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When I attempt to use the iterator form of parsing for a Spirit grammar I get a argument passing conversion error from the iterator type to const char*. How do I fix this?

There are some restrictions. I'm using an iterator adapter on large inputs, so it is not feasible for me to convert to a C style string.

Here is sample code demonstrating the issue:

#include <boost/spirit/core.hpp>
#include <boost/spirit/iterator/file_iterator.hpp>
#include <vector>
#include <string>
using std;
using boost::spirit;
struct ex : public grammar<route_grammar> {
  template <typename ScannerT> struct defintion {
    definition(ex const& self) {
      expression = real_p; 
    }
    rule<ScannerT> expression;
    rule<ScannerT> const& start() const { return expression; }
};

int main() {
  file_iterator<char> first;
  file_iterator<char> last = first.make_end();
  ex ex_p;
  parse_info<file_iterator<char> > info = parse(first, last, ex_p, space_p);
  return 0;
}

This code breaks with: error: cannot convert const boost::spirit::file_iterator<char_t, boost::spirit::fileiter_impl::mmap_file_iterator<char_t> > to const char* in argument passing

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4 Answers 4

up vote 3 down vote accepted

Hard to tell from the code as posted, since it contains a few basic errors. After correction of these, it compiles fine on my machine (with MSVC++7.1):

#include <boost/spirit/core.hpp>
#include <vector>
#include <string>
using namespace std;
using namespace boost::spirit;
struct ex : public grammar<ex> {
template <typename ScannerT> 
struct definition {
	definition(ex const& self)
	{
	expression = real_p; 
	}
	rule<ScannerT> expression;
	rule<ScannerT> const& start() const { return expression; }
};
};

int main() {
vector<char> v;
v.push_back('3'); v.push_back('.'); v.push_back('2');
ex ex_p;
parse_info<vector<char>::iterator> info = parse(v.begin(), v.end(), ex_p, space_p);
return 0;
}
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Well, thats a useful piece of information. I guess it must be a compiler version issue. –  NoName Feb 9 '09 at 21:38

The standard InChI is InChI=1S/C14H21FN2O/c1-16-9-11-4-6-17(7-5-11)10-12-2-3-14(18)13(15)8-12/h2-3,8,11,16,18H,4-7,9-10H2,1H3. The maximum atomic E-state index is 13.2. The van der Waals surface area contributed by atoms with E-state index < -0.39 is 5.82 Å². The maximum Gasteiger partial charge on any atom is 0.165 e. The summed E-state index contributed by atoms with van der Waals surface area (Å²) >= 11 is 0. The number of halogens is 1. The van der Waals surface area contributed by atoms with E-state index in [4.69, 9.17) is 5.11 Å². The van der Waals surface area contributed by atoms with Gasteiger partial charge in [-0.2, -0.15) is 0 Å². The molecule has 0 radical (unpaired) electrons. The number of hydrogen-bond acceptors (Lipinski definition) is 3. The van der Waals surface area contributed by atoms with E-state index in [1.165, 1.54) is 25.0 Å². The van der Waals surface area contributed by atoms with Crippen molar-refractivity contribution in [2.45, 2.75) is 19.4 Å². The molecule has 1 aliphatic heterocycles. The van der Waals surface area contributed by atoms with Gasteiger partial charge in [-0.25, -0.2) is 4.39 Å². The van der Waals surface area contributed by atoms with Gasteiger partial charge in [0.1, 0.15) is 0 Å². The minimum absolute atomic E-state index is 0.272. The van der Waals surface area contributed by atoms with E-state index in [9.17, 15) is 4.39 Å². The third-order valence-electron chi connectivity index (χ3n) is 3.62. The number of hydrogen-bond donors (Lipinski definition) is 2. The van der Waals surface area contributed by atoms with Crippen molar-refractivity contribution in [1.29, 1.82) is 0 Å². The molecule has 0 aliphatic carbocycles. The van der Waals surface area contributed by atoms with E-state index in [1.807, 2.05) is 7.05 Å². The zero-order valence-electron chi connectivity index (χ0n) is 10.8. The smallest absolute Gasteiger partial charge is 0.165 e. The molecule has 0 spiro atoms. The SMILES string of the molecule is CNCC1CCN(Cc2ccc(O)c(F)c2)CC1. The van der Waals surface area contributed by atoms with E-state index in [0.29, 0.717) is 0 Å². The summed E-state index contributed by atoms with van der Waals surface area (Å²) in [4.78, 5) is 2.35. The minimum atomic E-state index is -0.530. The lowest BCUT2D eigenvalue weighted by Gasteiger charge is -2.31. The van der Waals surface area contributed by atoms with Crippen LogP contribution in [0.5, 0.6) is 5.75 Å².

Here is one way of getting the char *'s pointing at the same elements as the iterators:

&v.front() // v.begin()
&v.back() + 1 // v.end()

I'm not sure how you got this to compile though:

vector<char> v;
v.push_back("3.2");
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I've fixed the bug you've pointed out in the code. Also, I'm not able to convert to a C style string. –  NoName Feb 9 '09 at 20:40

The compilation error was not in the sample provided. In the grammar above I have no semantic actions, while in the code I was simplifying I did.

The callbacks for those actions used char* instead of the iterator type I was using.

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You can try making sure that your semantic actions were polymorphic on the type of the argument. Precisely in code you'd want something like this:

struct my_action {
  template <class ParamType>
  void operator()(ParamType const & parameter) const {
    // deal with parameter
  }
};

You'd use a unary semantic action like this as shown below:

real_p[my_action()]

Or if you needed a binary semantic action, you'd do something like:

struct binary_action {
  template <class ParamType>
  void operator()(ParamType const & param1, ParamType const & param2) const {
    // deal with either parameter
  }
};

(*char_p)[binary_action()]
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